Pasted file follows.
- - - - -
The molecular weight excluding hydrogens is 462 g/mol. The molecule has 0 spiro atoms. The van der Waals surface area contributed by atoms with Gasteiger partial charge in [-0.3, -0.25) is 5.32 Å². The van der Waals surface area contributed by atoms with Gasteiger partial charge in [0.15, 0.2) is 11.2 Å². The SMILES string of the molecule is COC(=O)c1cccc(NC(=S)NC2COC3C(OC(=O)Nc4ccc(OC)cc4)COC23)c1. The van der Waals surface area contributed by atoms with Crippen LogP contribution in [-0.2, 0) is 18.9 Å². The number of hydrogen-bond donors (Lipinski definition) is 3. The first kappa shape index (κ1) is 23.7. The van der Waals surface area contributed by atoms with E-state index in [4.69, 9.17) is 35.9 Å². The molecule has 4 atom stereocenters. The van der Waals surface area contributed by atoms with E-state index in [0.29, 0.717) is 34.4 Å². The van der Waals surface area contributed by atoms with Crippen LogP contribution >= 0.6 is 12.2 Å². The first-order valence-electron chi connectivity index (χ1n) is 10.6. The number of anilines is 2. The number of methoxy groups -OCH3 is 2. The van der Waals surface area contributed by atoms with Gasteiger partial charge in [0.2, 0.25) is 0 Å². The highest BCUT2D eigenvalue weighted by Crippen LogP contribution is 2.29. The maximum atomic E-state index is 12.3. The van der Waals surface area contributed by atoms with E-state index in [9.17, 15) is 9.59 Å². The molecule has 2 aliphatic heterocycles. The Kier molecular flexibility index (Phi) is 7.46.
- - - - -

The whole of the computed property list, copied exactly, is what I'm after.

The molecular weight excluding hydrogens is 462 g/mol. The molecule has 0 spiro atoms. The van der Waals surface area contributed by atoms with Gasteiger partial charge in [-0.3, -0.25) is 5.32 Å². The van der Waals surface area contributed by atoms with Gasteiger partial charge in [0.15, 0.2) is 11.2 Å². The SMILES string of the molecule is COC(=O)c1cccc(NC(=S)NC2COC3C(OC(=O)Nc4ccc(OC)cc4)COC23)c1. The van der Waals surface area contributed by atoms with Crippen LogP contribution in [-0.2, 0) is 18.9 Å². The number of hydrogen-bond donors (Lipinski definition) is 3. The first kappa shape index (κ1) is 23.7. The van der Waals surface area contributed by atoms with E-state index in [4.69, 9.17) is 35.9 Å². The molecule has 4 atom stereocenters. The van der Waals surface area contributed by atoms with E-state index in [0.29, 0.717) is 34.4 Å². The van der Waals surface area contributed by atoms with Crippen LogP contribution >= 0.6 is 12.2 Å². The first-order valence-electron chi connectivity index (χ1n) is 10.6. The number of anilines is 2. The number of methoxy groups -OCH3 is 2. The van der Waals surface area contributed by atoms with Gasteiger partial charge in [0.2, 0.25) is 0 Å². The highest BCUT2D eigenvalue weighted by Crippen LogP contribution is 2.29. The maximum atomic E-state index is 12.3. The van der Waals surface area contributed by atoms with E-state index in [9.17, 15) is 9.59 Å². The molecule has 2 aliphatic heterocycles. The Kier molecular flexibility index (Phi) is 7.46.